ON THE CAMPAIGN TRAIL - OK, we will take the bait. We, like everyone else, will write about Sen. Cory Booker's efforts to find a lost dog. It has all the elements of a modern-day news story. The story's plot is overly simple:  Two of the senator's staff members lost their dog, named Gumbo. The story is relevant: Booker is a senator and he is running for President. The story has visuals: Booker tweeted a video, with a photo of Gumbo, and a plea to help find the black and white pit bull-boxer mix that got lost in Atlanta. The story has schmaltz: It is about this national figure desperately seeking a dog.  "Let's send Gumbo home!," he tweeted. And the story features an actual dog: What media can refuse to write about a lost pet? And there you have it: Journalism, 2019 style.

ATLANTIC CITY - After a long, very long, losing streak, Atlantic City's casino industry is on a roll. Slammed by the Great Recession, the state's gaming resort famously lost five casinos within a few years and - more devastatingly - thousands of jobs. NJ Spotlight writes that a state Senate committee yesterday was all ears for upbeat news about Atlantic City, and there was plenty of it. This time around, there is also a big push to ensure that the city itself prospers, rather than just those gleaming structures of light and gold. Place your bets with NJ Spotlight.

CAMDEN - Governor: stop investigating me. That's the strong, clear message from South Jersey Democratic power broker George Norcross III, who went to court yesterday seeking a a restraining order against Gov. Phil Murphy and his administration, who have been poking around the New Jersey Economic Development Authority. The agency has been accused of handing out miscalculated, overstated and overpaid tax credits to a number of companies in Camden. Norcross says that he and others have made enormous investment in Camden - which is certainly true - so, in summary, the governor needs to butt out.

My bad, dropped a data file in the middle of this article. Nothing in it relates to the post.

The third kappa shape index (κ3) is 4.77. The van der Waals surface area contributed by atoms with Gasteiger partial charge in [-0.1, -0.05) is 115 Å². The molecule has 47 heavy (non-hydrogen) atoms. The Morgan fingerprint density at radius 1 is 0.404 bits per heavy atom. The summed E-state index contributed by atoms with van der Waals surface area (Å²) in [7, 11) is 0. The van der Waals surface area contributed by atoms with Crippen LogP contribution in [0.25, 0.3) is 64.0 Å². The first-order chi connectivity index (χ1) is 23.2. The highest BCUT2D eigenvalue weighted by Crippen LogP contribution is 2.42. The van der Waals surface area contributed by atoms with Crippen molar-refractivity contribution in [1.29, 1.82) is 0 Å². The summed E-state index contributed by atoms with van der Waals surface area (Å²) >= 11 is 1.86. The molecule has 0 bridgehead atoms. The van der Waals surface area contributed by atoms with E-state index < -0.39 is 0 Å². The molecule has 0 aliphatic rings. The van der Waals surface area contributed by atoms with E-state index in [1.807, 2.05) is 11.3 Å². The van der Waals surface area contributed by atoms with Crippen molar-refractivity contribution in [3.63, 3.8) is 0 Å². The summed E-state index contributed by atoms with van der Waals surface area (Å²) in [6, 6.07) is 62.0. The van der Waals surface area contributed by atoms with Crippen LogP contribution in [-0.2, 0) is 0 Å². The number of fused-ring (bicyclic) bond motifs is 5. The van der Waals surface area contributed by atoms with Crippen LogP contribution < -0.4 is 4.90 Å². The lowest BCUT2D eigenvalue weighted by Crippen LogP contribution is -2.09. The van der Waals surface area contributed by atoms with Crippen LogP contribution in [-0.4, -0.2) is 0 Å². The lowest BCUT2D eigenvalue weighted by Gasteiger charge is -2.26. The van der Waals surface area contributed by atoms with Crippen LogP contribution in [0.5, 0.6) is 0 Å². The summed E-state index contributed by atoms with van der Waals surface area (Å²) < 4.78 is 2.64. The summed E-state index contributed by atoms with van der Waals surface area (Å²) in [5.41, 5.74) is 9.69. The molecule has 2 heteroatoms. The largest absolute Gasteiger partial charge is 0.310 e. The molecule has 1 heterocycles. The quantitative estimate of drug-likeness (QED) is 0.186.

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STATEWIDE - Are you married, white, educated and have a lot of money? Well, then, you are pretty darn happy, according to the latest poll of New Jerseyans. A joint poll between Rutgers University and Fairleigh Dickinson University show that we are all pretty content, or, specifically 81% of the 1,203 adults polled. Researchers then dug down a bit, showing men and women are equally content. But those households earning more than $150,000 seems particularly happy, as well as married people and those who graduated college. Meanwhile, 87% of white residents expressed happiness with their life today, compared to 79% of black residents and 71% of Hispanic residents, NJ 101.5 reports. Pollsters say these findings are really nothing special for New Jersey; they mirror national trends.

BLACKWOOD - Hard to really describe what happened, but somehow a local kid got stuck in one of those claw games, with a ball pit. Gloucester Township Fire District 6 proudly posted the big save on Facebook, as firefighters needed to dismantle the machine to rescue the small child on Wednesday. No injuries, thankfully, and firefighters were proud to note they undertake specialized training for this kind of stuff. Good timing for the topic of May's training: "Disentangling simulated patients from unique predicaments."


ALBERTA, CANADA - For 40 years, no one knew what was in the safe that had been taken out of the old Brunswick Hotel, closed in the 1970s. In fact, the 2,000-pound box became something of local lore, sitting inside the Vermilion Heritage Museum, with questions forever swirling about its contents. And then some random museum visitor came in, played with the lock for a couple of seconds, and immediately cracked the code. Stephen Mills, who has absolutely no experience opening safes, used the first number combination that popped into his head: 20-40-60. "I'm pretty sure my jaw dropped to the floor," Mills told The Washington Post. And, what was the contents? Money? Gold? Treasure? Nah, some old worthless papers, old checks, a hotel receipt and a waitress' notepad.


It was this day in 1993 that Prince officially changed his name to an unpronounceable love symbol - making life extremely difficult for his accountant.


Valetudinarian - [val-ə-too-də-NAIR-ee-ən] - noun

Definition: A person of a weak or sickly constitution

Example: I was so excited to practice my valetudinarian speech for graduation... until someone told me what the word meant.


"I fear one day I'll meet God, he'll sneeze and I won't know what to say."


- Ronnie Shakes




A Jaffe Briefing Exclusive
by Andy Landorf & John Colquhoun